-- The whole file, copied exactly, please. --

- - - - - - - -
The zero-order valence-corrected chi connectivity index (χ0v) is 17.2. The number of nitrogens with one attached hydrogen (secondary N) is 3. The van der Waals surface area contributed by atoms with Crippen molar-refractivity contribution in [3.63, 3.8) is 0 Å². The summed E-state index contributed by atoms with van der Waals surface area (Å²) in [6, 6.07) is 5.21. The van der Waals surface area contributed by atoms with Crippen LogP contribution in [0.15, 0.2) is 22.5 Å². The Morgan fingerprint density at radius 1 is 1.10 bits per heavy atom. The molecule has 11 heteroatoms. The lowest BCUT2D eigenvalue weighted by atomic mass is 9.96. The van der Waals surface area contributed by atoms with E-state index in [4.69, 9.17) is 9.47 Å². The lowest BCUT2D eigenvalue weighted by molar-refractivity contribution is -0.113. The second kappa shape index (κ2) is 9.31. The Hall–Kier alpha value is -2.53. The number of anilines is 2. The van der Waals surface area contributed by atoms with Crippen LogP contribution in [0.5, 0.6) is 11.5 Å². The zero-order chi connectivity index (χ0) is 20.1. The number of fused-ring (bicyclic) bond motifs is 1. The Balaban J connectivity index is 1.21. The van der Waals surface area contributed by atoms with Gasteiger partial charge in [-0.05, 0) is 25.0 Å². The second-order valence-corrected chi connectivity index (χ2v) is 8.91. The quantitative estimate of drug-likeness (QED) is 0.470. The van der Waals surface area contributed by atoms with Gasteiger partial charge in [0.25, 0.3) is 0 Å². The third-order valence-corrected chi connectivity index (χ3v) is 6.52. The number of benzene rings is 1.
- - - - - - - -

The zero-order valence-corrected chi connectivity index (χ0v) is 17.2. The number of nitrogens with one attached hydrogen (secondary N) is 3. The van der Waals surface area contributed by atoms with Crippen molar-refractivity contribution in [3.63, 3.8) is 0 Å². The summed E-state index contributed by atoms with van der Waals surface area (Å²) in [6, 6.07) is 5.21. The van der Waals surface area contributed by atoms with Crippen LogP contribution in [0.15, 0.2) is 22.5 Å². The Morgan fingerprint density at radius 1 is 1.10 bits per heavy atom. The molecule has 11 heteroatoms. The lowest BCUT2D eigenvalue weighted by atomic mass is 9.96. The van der Waals surface area contributed by atoms with E-state index in [4.69, 9.17) is 9.47 Å². The lowest BCUT2D eigenvalue weighted by molar-refractivity contribution is -0.113. The second kappa shape index (κ2) is 9.31. The Hall–Kier alpha value is -2.53. The number of anilines is 2. The van der Waals surface area contributed by atoms with Crippen LogP contribution in [0.5, 0.6) is 11.5 Å². The zero-order chi connectivity index (χ0) is 20.1. The number of fused-ring (bicyclic) bond motifs is 1. The Balaban J connectivity index is 1.21. The van der Waals surface area contributed by atoms with Gasteiger partial charge in [-0.05, 0) is 25.0 Å². The second-order valence-corrected chi connectivity index (χ2v) is 8.91. The quantitative estimate of drug-likeness (QED) is 0.470. The van der Waals surface area contributed by atoms with Gasteiger partial charge in [0.25, 0.3) is 0 Å². The third-order valence-corrected chi connectivity index (χ3v) is 6.52. The number of benzene rings is 1.